Supercritical fluid extraction of polychlorinated biphenyls from real world Saint Lawrence River sediments

Date of Award


Degree Type


Degree Name

Doctor of Philosophy (PhD)


Biomedical and Chemical Engineering


Lawrence L. Tavlarides


Supercritical fluid, Polychlorinated biphenyls, St. Lawrence River, Sediments, Remediation

Subject Categories

Chemical Engineering | Complex Fluids | Environmental Engineering


Systematic studies have been conducted based on real world PCB contaminated St. Lawrence River sediments (SLRSs) to investigate both the technical and economic feasibilities of supercritical fluid extraction (SFE) technology on the remediation of PCB contaminated soils/sediments.

Partition equilibrium data between SLRSs and supercritical CO 2 (SC-CO 2 ) with and without 5 mol% methanol have been obtained for both total PCBs and 16 major PCB congeners (or congener mixtures) presented in the sediments. The partition coefficients increase roughly in the order of molar weight increase of PCB congeners. All the isotherms were fitted with a linear model. The model analysis reveals that PCB adsorption onto sediments from supercritical fluids (SCFs) is an exothermic and physical process with the adsorption energy of ∼4 kcal/mol in pure CO 2 and ∼8 kcal/mol in CO 2 /MeOH system.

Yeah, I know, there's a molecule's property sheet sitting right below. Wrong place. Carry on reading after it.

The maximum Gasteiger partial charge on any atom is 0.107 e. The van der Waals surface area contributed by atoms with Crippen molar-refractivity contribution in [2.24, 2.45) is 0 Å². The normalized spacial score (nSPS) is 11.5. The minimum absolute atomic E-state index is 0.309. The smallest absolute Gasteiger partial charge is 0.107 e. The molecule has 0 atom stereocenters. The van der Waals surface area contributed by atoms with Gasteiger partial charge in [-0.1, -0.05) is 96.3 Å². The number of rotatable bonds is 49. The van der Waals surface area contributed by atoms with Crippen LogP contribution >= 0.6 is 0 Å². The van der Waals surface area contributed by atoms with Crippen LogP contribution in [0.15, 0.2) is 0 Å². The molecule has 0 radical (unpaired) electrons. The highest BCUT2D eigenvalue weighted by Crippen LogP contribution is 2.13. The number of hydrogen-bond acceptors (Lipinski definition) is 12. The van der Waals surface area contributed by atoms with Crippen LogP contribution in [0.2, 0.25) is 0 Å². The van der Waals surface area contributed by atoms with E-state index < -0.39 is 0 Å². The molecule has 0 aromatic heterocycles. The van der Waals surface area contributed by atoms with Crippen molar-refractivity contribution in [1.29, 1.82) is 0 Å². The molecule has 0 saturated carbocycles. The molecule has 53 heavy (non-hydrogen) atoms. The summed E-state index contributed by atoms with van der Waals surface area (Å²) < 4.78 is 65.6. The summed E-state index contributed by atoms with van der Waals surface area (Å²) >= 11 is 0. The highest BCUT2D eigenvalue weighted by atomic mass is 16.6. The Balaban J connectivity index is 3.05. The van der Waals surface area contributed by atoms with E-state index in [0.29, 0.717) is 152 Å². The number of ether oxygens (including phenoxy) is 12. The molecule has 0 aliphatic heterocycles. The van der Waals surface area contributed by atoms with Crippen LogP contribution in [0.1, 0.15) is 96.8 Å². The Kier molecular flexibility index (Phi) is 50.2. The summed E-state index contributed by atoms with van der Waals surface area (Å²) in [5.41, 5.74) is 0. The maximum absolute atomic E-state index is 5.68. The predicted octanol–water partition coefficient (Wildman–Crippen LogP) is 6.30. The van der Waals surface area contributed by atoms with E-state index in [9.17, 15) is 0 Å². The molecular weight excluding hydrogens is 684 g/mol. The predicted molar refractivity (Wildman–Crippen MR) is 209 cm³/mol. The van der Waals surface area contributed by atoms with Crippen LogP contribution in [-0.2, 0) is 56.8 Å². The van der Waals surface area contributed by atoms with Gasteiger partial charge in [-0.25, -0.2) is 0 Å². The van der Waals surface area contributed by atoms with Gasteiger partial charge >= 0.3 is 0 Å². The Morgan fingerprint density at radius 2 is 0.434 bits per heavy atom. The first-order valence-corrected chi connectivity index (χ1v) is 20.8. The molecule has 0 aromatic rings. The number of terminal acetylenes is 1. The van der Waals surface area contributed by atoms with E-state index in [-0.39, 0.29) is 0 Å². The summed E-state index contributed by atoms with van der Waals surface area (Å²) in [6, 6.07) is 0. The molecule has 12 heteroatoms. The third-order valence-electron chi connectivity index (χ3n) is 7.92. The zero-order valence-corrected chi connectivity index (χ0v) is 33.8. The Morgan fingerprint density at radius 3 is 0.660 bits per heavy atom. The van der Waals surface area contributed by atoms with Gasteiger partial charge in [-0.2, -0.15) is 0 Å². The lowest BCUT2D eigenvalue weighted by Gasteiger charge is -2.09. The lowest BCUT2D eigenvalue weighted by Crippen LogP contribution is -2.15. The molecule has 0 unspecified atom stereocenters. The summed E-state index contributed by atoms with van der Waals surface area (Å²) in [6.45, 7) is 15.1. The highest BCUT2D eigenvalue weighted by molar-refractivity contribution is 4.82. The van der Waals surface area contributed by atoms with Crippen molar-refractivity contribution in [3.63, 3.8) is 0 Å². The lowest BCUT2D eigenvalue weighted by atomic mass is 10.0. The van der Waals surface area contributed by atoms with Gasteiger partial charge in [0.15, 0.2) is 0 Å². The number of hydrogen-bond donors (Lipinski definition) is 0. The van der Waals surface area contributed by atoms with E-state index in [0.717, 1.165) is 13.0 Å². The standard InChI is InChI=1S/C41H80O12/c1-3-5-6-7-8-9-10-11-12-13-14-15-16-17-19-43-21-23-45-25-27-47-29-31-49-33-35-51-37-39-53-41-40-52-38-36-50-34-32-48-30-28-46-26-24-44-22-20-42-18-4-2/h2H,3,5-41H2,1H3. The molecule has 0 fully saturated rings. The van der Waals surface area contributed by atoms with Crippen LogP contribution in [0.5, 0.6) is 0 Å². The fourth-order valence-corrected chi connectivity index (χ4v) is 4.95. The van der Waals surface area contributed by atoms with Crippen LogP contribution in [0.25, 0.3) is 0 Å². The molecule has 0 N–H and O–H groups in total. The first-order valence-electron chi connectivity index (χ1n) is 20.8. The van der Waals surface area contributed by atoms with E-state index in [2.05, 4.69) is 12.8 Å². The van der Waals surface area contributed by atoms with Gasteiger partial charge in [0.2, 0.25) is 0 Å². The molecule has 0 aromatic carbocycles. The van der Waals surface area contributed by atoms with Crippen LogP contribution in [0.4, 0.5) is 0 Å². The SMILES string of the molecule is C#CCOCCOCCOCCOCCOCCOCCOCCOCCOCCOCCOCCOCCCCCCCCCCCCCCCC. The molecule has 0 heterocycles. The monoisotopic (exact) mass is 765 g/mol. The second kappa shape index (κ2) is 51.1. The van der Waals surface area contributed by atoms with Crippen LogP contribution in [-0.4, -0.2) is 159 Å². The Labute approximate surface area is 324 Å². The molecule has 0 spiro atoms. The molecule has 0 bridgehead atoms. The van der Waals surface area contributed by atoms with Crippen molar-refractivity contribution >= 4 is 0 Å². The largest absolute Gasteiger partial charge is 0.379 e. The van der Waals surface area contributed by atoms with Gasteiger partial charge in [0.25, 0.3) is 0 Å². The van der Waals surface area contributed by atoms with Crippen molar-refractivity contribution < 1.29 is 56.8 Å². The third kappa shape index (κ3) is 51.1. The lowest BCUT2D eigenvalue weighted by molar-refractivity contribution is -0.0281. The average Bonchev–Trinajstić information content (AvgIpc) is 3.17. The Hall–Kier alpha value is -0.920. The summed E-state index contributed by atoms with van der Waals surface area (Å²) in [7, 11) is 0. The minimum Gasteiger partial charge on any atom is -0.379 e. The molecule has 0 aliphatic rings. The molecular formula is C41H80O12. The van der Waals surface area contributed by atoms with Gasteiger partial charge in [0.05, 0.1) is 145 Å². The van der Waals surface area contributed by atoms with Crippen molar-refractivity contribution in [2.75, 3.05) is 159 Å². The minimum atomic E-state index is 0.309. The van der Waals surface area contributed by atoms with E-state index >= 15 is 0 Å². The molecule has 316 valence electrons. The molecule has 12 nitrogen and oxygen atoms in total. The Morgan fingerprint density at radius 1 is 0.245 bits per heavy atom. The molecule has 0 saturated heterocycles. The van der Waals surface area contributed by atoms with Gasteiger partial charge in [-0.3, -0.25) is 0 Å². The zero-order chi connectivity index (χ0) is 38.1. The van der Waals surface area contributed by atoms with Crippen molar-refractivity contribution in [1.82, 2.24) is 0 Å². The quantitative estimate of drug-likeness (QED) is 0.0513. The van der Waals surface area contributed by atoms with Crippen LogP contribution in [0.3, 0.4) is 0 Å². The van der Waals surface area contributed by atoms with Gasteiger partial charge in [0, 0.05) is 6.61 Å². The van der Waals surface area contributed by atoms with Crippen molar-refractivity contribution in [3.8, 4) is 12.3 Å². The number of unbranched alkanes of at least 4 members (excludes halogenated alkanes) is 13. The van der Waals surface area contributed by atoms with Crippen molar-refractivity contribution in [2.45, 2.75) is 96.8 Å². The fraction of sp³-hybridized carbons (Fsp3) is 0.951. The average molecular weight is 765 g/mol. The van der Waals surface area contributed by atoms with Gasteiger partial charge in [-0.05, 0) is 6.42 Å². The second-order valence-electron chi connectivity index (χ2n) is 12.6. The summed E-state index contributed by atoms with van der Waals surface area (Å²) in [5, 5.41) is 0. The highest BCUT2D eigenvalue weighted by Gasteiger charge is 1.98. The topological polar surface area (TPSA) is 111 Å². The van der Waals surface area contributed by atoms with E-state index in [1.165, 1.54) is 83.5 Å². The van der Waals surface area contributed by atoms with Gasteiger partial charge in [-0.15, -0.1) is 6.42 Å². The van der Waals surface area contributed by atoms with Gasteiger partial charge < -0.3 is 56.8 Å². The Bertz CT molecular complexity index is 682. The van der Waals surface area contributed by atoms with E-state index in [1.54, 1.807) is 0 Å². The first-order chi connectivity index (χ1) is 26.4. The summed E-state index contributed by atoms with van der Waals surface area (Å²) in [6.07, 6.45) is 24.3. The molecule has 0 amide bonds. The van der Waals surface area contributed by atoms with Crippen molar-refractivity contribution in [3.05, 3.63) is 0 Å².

The laboratory scale desorption experiments reveal that PCB concentration in the sediment can be reduced from 2200 ppm to less than 10 ppm (99.5% extraction efficiency) in 25 minutes of extraction time and to less than 5 ppm (99.77% extraction efficiency) in 60 minutes when CO 2 /5 mol% MeOH is used.

The bench scale studies were conducted in a unit equipped with a 2-liter fixed-bed extractor, a PCB/CO 2 separator, and an online CO 2 recycle system. The results show that PCB concentration in the sediments can be reduced from ∼1840 ppm to less than 5 ppm (more than 99.73% removal efficiency) in 40 minutes and to ∼3 ppm in 60 minutes.

A linear driving force model has been developed and employed in a two-step simulation of both the laboratory and bench scale desorption data. The parameters obtained from the laboratory scale desorption data are also used to predict the bench scale data and give reasonably good results.

A full scale supercritical fluid extraction process followed by supercritical water oxidation of the extracts has been proposed. The base case of the proposed process can treat 36,000 m 3 contaminated soils/sediments every year. The economic analysis of this process reveals that the operation costs are in the range of $142-175/m 3 , which is competitive with other alternative remediation technologies.


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